After his narrow 2018 election, DeSantis initially governed toward the center by focusing on issues such as improving water quality and embracing medical marijuana. But when the pandemic hit in 2020, DeSantis began pushing a more polarizing agenda that included bucking scientists by quickly reopening the state’s businesses and tourism centers, even as the coronavirus went on to kill more than 80,000 Floridians.

DeSantis quickly spun his approach into a broader political message that Florida was a “free state,” a message that appealed both to conservatives as well as some traditionally Democratic-leaning constituencies, including many Latinos and younger voters.

Susan A. MacManus, a veteran Florida political analyst and a professor emerita at the University of South Florida, said DeSantis also succeeded in tapping into widespread unease among parents over education issues, especially in the state’s booming exurban communities, where many mothers “just felt that the country was heading in the wrong direction in almost every dimension.”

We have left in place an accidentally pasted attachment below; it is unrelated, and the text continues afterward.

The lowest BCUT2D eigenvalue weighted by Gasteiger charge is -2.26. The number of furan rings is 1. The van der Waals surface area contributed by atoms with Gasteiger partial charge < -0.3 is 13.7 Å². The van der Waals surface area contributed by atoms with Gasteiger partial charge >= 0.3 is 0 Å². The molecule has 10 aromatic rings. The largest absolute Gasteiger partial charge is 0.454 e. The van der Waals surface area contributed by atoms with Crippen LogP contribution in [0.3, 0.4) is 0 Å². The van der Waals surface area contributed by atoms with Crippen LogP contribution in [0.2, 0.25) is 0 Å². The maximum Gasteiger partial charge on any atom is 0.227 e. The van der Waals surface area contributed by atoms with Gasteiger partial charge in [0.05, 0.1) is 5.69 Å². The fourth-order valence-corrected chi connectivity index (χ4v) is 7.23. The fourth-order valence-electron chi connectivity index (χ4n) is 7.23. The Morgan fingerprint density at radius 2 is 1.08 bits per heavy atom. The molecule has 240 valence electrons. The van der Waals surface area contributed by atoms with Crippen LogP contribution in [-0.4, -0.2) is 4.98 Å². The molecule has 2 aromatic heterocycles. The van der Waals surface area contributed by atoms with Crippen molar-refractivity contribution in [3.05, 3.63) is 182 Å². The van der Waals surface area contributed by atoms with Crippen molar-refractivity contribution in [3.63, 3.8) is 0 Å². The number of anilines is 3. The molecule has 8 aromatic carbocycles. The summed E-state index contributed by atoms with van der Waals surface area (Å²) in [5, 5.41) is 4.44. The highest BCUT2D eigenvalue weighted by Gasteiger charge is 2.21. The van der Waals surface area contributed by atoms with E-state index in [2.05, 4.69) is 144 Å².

“He has a very good read on where the public is on an issue at any particular time,” MacManus said, adding that DeSantis has tried to position himself as a “moral trendsetter.”

As DeSantis has proved adept at motivating GOP voters, Florida Democrats have been beset by poor fundraising and scattered messaging.